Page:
Monday, April 29, 2013

Randy Wray — The Absolutely Final and Definitive Destruction of Reinhart And Rogoff

Two UMKC students have provided what I think is the most destructive empirical work to date on the simply awful book and articles by Reinhart and Rogoff that purported to find a magical debt ratio beyond which economic growth plummets to negative territory. They are Matthew Berg and Brian Hartley and their piece is at New Economic Perspectives:

Before presenting a quick summary of their findings, let me make two preliminary notes. First they validate what Yeva Nersisyan and I first pointed out three years ago: the crappy empirical research of Reinhart and Rogoff was driven by a small number of outliers, and by confusion of causation and correlation. Yes, some countries–Japan most notably–have high debt ratios and slow growth. R&R aggregated in such a way as to give very high weights to those countries. And those countries had high deficits and thus high accumulated debts because growth was low. Hence, there was never any support for their claim that 90% marks a causal turning point.
Economonitor — Great Leap Forward
The Absolutely Final and Definitive Destruction of Reinhart And Rogoff
L. Randall Wray | Professor of Economics, UMKC

Randy's definitive statement on MMT and the claim that MMT says deficits don't matter. 
But note that no UMKC-affiliated faculty member (and probably no student) has ever said something as silly as “no deficit can be bad”. I do not even know what that could mean. Deficits can be bad. Very bad. Very very bad. A sovereign country that issues its own currency cannot be forced into involuntary default so long as it floats its currency. That is certainly a true statement–accepted by anyone who knows anything about sovereign currencies. Whether it is talmudic I have no idea. If you’ve got the magic porridge pot, you can provide the porridge.
Can too much porridge be bad? You betcha–just read the damned story. Inflation? Yes. Currency depreciation? Probably. Leave too few resources for the private purpose? No doubt. Create a nation of couch potatoes? You’ve got it. Bury everything under a thick layer of suffocating porridge? Read the story.
Where do people like Epstein get this stuff? I have no idea.


Matt Franko said...

"Deficits are mostly nondiscretionary–the outcome of the automatic stabilizers. We could ramp up government spending today, and cut tax rates, and might find deficits actually go down. Or up. Or stay the same. Who cares? "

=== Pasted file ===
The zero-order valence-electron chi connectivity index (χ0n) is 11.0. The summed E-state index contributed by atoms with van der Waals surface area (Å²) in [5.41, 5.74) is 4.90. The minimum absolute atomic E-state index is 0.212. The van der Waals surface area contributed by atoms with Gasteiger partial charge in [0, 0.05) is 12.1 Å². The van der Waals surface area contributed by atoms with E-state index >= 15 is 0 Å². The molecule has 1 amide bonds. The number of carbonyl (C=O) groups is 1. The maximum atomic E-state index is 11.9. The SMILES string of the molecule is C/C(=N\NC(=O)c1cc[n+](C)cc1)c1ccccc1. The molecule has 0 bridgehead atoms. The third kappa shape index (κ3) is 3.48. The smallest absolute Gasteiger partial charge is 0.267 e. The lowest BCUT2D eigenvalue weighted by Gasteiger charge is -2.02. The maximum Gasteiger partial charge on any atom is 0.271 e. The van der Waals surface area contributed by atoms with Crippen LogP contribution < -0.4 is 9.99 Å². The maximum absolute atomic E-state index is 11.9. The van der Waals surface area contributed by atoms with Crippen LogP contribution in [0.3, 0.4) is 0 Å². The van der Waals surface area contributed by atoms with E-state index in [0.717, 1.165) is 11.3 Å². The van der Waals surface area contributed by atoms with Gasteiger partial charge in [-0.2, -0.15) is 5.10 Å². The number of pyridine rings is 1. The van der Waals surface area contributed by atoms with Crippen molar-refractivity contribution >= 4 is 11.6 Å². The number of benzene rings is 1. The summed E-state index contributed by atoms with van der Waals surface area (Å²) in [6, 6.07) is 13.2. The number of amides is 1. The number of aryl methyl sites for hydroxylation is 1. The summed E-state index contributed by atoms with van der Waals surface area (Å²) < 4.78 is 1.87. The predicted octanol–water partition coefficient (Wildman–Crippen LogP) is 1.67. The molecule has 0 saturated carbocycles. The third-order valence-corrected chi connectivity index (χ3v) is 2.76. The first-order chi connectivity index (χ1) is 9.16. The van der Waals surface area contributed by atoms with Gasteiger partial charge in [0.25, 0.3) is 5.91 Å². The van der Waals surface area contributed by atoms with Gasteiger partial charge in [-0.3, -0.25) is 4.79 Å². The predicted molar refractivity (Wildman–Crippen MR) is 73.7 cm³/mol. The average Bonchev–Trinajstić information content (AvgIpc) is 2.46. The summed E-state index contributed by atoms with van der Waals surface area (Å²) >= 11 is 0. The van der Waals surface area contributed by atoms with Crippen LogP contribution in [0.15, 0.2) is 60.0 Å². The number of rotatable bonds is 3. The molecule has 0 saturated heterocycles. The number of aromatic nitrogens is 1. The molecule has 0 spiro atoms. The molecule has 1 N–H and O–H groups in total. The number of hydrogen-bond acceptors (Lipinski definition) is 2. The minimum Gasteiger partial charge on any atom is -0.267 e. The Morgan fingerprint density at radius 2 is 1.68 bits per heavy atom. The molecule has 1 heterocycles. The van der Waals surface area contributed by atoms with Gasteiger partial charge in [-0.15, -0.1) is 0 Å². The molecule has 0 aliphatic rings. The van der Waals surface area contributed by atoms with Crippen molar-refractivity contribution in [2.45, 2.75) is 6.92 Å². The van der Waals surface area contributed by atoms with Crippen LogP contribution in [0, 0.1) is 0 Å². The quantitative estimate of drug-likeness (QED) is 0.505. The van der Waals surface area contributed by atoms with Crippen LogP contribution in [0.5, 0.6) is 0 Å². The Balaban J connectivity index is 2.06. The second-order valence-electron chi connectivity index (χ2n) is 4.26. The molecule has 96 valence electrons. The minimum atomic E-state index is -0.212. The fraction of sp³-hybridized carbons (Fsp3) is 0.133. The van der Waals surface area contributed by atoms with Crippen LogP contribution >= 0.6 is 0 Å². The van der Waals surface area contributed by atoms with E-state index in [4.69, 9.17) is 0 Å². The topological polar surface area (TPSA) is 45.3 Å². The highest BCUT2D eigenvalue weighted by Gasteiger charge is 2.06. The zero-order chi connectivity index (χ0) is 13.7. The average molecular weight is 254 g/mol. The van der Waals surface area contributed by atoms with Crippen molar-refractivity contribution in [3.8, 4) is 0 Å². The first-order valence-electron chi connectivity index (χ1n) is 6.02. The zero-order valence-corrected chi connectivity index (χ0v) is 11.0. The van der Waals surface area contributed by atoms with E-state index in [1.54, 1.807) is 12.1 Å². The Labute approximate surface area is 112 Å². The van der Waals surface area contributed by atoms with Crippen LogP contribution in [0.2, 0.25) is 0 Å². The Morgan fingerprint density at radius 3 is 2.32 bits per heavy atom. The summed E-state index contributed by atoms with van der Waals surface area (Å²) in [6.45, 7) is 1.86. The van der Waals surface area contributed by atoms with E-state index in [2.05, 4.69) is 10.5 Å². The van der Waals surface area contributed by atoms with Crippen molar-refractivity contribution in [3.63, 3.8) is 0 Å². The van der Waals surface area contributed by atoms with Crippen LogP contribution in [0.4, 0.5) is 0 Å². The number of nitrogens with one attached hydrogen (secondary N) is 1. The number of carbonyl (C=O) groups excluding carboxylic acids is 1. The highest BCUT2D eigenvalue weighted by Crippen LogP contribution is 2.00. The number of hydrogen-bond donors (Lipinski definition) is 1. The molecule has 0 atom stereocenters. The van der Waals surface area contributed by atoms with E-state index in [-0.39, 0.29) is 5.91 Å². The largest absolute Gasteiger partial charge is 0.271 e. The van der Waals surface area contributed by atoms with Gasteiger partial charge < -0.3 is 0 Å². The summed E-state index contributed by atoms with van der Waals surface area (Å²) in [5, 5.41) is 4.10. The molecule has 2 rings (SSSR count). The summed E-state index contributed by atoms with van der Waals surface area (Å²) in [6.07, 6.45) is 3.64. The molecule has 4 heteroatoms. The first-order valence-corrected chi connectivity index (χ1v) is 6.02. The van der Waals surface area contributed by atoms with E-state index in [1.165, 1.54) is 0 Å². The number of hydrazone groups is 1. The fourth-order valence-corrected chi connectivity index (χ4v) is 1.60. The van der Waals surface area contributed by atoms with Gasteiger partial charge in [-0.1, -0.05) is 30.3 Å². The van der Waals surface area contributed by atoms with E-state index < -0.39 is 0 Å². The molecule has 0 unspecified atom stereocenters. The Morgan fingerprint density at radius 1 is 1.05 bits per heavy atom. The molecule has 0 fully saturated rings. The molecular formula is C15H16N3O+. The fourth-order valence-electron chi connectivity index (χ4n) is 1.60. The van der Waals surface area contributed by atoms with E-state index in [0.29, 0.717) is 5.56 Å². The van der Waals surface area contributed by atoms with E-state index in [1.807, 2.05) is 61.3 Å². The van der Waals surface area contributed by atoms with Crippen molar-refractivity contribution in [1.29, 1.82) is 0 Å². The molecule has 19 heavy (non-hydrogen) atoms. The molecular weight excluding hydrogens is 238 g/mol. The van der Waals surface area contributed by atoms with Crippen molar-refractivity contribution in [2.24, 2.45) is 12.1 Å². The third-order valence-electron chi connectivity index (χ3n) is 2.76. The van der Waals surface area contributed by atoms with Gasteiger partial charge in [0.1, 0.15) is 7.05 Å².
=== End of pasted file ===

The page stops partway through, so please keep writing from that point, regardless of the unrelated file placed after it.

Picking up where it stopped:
This is good... ie "Who cares?"

Technical issue though:

If we are defining the "Deficit" as "G-T" and "G" is defined as (from wiki): "G (government spending) is the sum of government expenditures on final goods and services. It includes salaries of public servants, purchase of weapons for the military, and any investment expenditure by a government. It does not include any transfer payments, such as social security or unemployment benefits [Ed: and Medicare?, Medicaid, the interest income channel, etc..]."

Then the "automatic stabilizers" (by definition) cannot be included in "the deficit" (again, if we define the deficit as "G-T")...

So does "the deficit" really matter in of itself?

I think not... it's not fully descriptive of what the govt is really doing wrt the non-govt....

Like Wray asserts: "Who cares?" ie "the "deficit" doesn't matter" imo....


Adam2 said...

The Deficit doesn't matter.. What it is paying for does.

Matt Franko said...


"it" being "the deficit" is not what "pays for things"... if we define "the deficit" as "G-T", for some of what govt "pays for" is included in "G" not "G-T".

Govt spends first and then collects the taxes...

this is the point Wray is making imo...


Jose Guilherme said...

The T in "G-T" is really Net Taxes.

And Net Taxes = Gross Taxes minus Transfer Payments.

That is, Transfer Payments are negative taxes.

So automatic stabilisers do impact the budget deficit - not through G but rather via T.

More unemployment benefits mean, ceteris paribus, a decrease in Net Taxes (a decrease in T) and an increase in the deficit.